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Alligator Quick Facts

  • Inventor: Brutus de Villeroi (1794-1874)
  • Shipyard: Neafie & Levy
  • Contractor:  Martin Thomas
  • Supervisor (USN): Commodore Smith, Philadelphia Navy Yard
  • Launch Date:  May 1, 1862
  • Length: 47'
  • Beam (hull): 4' 8"
  • Height (hull): 5' 6"
  • Color: Green
  • Propulsion: Initially oars, then converted to screw propeller
  • Features: Air purifying system; diver lockout chamber
  • Commander: Samuel Eakins
  • Crew Complement: 22 with oars; 8 with screw propeller
  • First Mission: Destroy bridge over Appomattox River; clear obstructions in James River
  • Lost: April 2, 1863

Understanding the technology of the Alligator:
A look inside and out

by Jim Christley

Work on two models of DeVilleroi’s submarine is a driving force for discussions about details of the construction of Alligator including its hull fabrication, hatches and external appearance.  A 1:12 scale model of Alligator's final configuration is being constructed by Mr. Dave Merriman of D&E Miniatures in Virginia Beach, VA.  Work developing ideas on how the Alligator was constructed and how she operated continues on several fronts.  Progress on Dave Merriman's modeling of the Alligator can be found at

This model is to be radio controlled and will be filmed in action at the Navy's David Taylor Naval Ship Research and Development Center model basin. 

Another model is being developed of the prototype DeVilleroi’s  submarine that was confiscated in Philadelphia 1861.  Dubbed by the model builder, Tim Smalley, the Alligator Junior, this 1:7 - (about 5 feet long) model will also figure in the documentary.  You can see progress made in building the model at

These two models incorporate existing design drawings found by Ms. Catherine Marzin of NOAA, most of the existing illustrations found during the historical research of Mr. Christley, Mr. Ragan, Mr. Beard and Mr. Bruns of the Independence Seaport Museum in Philadelphia, Mr. Chuck Viet of the Navy and Marine Living History Association and others.  Mr. Christley forwarded to the group sketches which were the result of converting the design elements of the DeVilleroi drawings into known fabrication techniques and component parts which existed in 1861.  In addition, Mr. Smalley has supplied photos of the interior of the Intelligent Whale and x-ray images of CSS H.L. Hunley's conning tower construction and deadlights.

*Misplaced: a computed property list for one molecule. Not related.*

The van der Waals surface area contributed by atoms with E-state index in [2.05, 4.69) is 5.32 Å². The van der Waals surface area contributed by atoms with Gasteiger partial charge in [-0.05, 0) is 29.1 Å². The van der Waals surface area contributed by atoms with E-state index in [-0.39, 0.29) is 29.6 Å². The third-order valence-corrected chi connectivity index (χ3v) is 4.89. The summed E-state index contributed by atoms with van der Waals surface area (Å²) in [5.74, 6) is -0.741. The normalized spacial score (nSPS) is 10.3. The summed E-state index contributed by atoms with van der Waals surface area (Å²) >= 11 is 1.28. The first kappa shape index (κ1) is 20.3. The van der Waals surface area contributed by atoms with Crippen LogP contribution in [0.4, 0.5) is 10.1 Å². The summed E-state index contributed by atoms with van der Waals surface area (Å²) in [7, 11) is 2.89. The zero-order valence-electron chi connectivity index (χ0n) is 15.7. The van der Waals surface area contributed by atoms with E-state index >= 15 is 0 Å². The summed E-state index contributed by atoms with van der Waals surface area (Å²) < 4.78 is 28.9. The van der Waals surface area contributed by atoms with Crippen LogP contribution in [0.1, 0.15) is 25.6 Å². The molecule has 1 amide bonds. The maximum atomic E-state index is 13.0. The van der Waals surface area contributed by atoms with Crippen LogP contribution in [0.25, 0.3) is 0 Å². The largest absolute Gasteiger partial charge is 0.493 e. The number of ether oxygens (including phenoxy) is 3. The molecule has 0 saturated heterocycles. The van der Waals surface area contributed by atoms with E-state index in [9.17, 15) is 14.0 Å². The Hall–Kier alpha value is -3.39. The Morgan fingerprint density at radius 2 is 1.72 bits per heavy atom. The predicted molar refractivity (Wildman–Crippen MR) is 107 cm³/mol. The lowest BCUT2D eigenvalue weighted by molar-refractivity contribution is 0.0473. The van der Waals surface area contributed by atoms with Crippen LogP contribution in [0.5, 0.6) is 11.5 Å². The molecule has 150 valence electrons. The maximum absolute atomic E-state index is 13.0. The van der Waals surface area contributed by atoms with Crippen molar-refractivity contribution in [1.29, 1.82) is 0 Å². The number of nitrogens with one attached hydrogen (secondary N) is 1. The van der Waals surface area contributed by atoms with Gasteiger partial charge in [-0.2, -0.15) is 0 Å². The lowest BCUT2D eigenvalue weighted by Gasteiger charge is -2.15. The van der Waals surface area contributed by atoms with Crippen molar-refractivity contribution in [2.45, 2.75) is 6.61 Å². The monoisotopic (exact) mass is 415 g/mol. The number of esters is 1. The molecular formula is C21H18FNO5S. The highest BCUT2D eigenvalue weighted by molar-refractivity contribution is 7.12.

The two model builders, using their experience and insight are incorporating their own ideas and interpretations of the existing evidence into highly detailed models.  These models and their construction are leading to invaluable discussions as to the boats construction and operation.  Several of the discussions are on the boats employment and operation. 

At least two differing concepts on how the boat might have employed its divers are being formulated at this time.  The major differing points are centered around depth control elements of the design and as a result, how the diver might be deployed.  One hypothesis put forth by Mr. Merriman holds that the boat most probably have employed an anchor weight similar to that shown on the contemporary illustrations of the prototype submarine.  This weight would have been employed to vary the submerged depth of the boat as the diver was deployed. 

The other hypothesis, defended by Mr. Christley holds that the depth control was performed by deploying the buoyancy chambers and using them to control the depth of the boat.  The latter system would have been difficult to employ but the anchor weight proposed in the other hypothesis is not shown on the design drawings.  That the latter system was difficult to employ does not mean it wasn't the means used and that the anchor weight is not shown on the design drawings does not mean it was not actually on board.  There are several elements that were necessary to the operation of the boat and its divers are not incorporated into the design drawings such as the air compression pump for supplying the diver helmet with air.

This type of frank and open discussion is extremely useful in the Alligator Project as it helps ensure all facets of what is known are explored and those elements that are not known are identified.  These unknowns can be further researched and discussed.  No resolution of the differing opinions as to the boats operation is expected soon, if ever, as the actual answer to many of the questions  need the most important element of the project which is the location, recovery and preservation of the actual boat.